A review published in Frontiers in Oncology explored the application of allo-SCT for myelodysplastic syndromes and myeloproliferative neoplasms.
Myelodysplastic syndromes (MDSs) and myeloproliferative neoplasms (MPNs) are difficult to treat due to their varied clinical characteristics and prognostic heterogeneity. Allogeneic stem cell transplantation (allo-SCT) is the only potentially curative treatment thus far, and a recent review in Frontiers in Oncology explored the application of and challenges associated with allo-SCT in this disease setting.
MDSs and MPNs are neoplastic hematological disorders, the most common of which is chronic myelomonocytic leukemia (CMML), a type of MPN. Both disorders lack specific molecular signatures and tend to show myelodysplastic and myeloproliferative features. Thus, these conditions are complicated to treat, and there is a lack of clear treatment guidelines or effective therapies to target them.
For patients with CMML, overall survival (OS) ranges from a few months to several years after diagnosis. Although hydroxyurea has shown effectiveness against proliferative features and treatment with a hypomethylating agent can benefit patients with dysplastic features, these therapy options do not foster long-term remission or prevent disease progression to acute leukemia.
Currently, allo-SCT is the only potentially curative treatment across MDS/MPN types, but significant morbidity and mortality limit more widespread use of allo-SCT. It is typically not recommended for patients who are of an older age or who have comorbidities; but when possible, allo-SCT should be a go-to approach, the authors wrote.
“The only treatment with curative potential remains allo-SCT, which should be provided to all patients with prognostically unfavorable, rapidly evolving, or symptomatic CMML, or other MDSs/MPNs, who have an available stem cell donor,” the authors wrote. “Ideally, this should be performed early, before disease progression, because in the latter case, nonrelapse mortality and relapse rate are higher and worse than those in [acute myeloid leukemia] evolved from classical MDS.”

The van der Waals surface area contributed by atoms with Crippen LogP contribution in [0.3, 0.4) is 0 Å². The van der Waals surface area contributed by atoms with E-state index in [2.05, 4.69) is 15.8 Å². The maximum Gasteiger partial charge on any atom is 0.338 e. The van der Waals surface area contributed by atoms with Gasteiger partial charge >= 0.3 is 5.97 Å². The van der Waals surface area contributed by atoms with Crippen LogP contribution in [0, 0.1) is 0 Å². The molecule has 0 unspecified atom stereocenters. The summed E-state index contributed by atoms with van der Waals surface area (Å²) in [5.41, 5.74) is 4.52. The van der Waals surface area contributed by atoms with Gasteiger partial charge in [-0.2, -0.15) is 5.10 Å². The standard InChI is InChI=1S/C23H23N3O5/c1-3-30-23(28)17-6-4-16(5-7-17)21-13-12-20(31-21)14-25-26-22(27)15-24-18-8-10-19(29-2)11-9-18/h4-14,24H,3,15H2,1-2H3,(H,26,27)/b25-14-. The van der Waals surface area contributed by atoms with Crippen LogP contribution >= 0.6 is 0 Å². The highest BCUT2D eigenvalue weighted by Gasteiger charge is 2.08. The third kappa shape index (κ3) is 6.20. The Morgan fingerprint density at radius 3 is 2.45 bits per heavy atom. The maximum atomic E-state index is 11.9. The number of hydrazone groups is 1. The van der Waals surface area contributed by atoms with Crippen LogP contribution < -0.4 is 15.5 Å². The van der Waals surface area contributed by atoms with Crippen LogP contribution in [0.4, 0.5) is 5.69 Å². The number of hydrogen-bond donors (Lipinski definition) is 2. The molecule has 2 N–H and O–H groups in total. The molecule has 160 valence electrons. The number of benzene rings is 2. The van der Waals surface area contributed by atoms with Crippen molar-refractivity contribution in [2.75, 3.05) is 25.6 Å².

The authors highlight a selection of studies aiming to show the value of allo-SCT for patients who have MPNs and MDSs. A report from Mayo Clinic including 406 patients, 70 of whom underwent allo-SCT, found that median leukemia-free survival was significantly better in patients who underwent allo-SCT vs the nontransplanted cohort (40 vs 20 months). OS was also superior in the transplanted group (40 vs 21 months).
In another multicenter analysis including 261 patients, 119 of whom underwent allo-SCT, patients who underwent transplant had superior median OS (4.3 vs 2.3 years) compared with those who did not after a median follow-up of 6 years.
Several factors have been shown to have an impact on allo-SCT prognosis in patients who have CMML. Early transplantation is an important aspect of success in MPNs and MDSs, and patients’ Hematopoietic Cell Transplantation-Specific Comorbidity Index scores have also shown prognostic value in several studies. The percentage of bone marrow blasts, pre-transplant cytogenetics, pre-transplant hematocrit, and age have also been shown to impact survival.
“The most challenging decision for the treating physician concerns patients between 60 and 70 years and few fit patients older than 70 years,” the authors wrote. “For this age range, the physician needs to discriminate higher-risk features that have been well characterized and described. A disease mutational profile can greatly help in any case but particularly for patients of the seventh decade of their life.”
Helping patients achieve the best possible disease status ahead of allo-SCT is the most crucial aspect of successful implementation, the authors noted. The treatment armamentarium includes traditional therapies such as hypomethylating agents and novel options, but choosing the best strategy for each individual can be challenging.
“Establishing the most appropriate drug combinations in each individual patient is a long way, which could be delineated through the use of these combinations either as a bridging treatment before transplantation or by incorporating appropriate drugs in the preparatory conditioning regimens,” the authors wrote. “All of these potential new directions could only be substantiated through prospective multicenter randomized trials.”
Symeonidis A, Chondropoulos S, Verigou E, Lazaris V, Kourakli A, Tsirigotis P. Allogeneic hematopoietic stem cell transplantation for mixed or overlap myelodysplastic/myeloproliferative disorders. Front Oncol. Published online August 5, 2022. doi:10.3389/fonc.2022.884723